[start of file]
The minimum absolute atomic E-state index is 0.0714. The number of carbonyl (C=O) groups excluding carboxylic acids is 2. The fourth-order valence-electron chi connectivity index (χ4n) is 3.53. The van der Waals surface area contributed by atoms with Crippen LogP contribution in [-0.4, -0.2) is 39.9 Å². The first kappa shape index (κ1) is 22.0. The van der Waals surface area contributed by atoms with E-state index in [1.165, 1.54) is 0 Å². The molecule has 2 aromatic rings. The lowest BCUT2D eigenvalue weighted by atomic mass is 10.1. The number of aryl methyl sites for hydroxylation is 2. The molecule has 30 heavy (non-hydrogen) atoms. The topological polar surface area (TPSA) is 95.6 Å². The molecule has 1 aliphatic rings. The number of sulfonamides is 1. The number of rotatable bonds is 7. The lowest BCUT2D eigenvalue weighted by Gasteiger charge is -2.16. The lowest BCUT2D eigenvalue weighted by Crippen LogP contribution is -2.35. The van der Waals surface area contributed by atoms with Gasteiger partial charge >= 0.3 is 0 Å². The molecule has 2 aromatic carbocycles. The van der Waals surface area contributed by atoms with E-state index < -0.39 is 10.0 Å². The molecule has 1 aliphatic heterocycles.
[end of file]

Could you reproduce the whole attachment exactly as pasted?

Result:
The minimum absolute atomic E-state index is 0.0714. The number of carbonyl (C=O) groups excluding carboxylic acids is 2. The fourth-order valence-electron chi connectivity index (χ4n) is 3.53. The van der Waals surface area contributed by atoms with Crippen LogP contribution in [-0.4, -0.2) is 39.9 Å². The first kappa shape index (κ1) is 22.0. The van der Waals surface area contributed by atoms with E-state index in [1.165, 1.54) is 0 Å². The molecule has 2 aromatic rings. The lowest BCUT2D eigenvalue weighted by atomic mass is 10.1. The number of aryl methyl sites for hydroxylation is 2. The molecule has 30 heavy (non-hydrogen) atoms. The topological polar surface area (TPSA) is 95.6 Å². The molecule has 1 aliphatic rings. The number of sulfonamides is 1. The number of rotatable bonds is 7. The lowest BCUT2D eigenvalue weighted by Gasteiger charge is -2.16. The lowest BCUT2D eigenvalue weighted by Crippen LogP contribution is -2.35. The van der Waals surface area contributed by atoms with Gasteiger partial charge >= 0.3 is 0 Å². The molecule has 2 aromatic carbocycles. The van der Waals surface area contributed by atoms with E-state index < -0.39 is 10.0 Å². The molecule has 1 aliphatic heterocycles.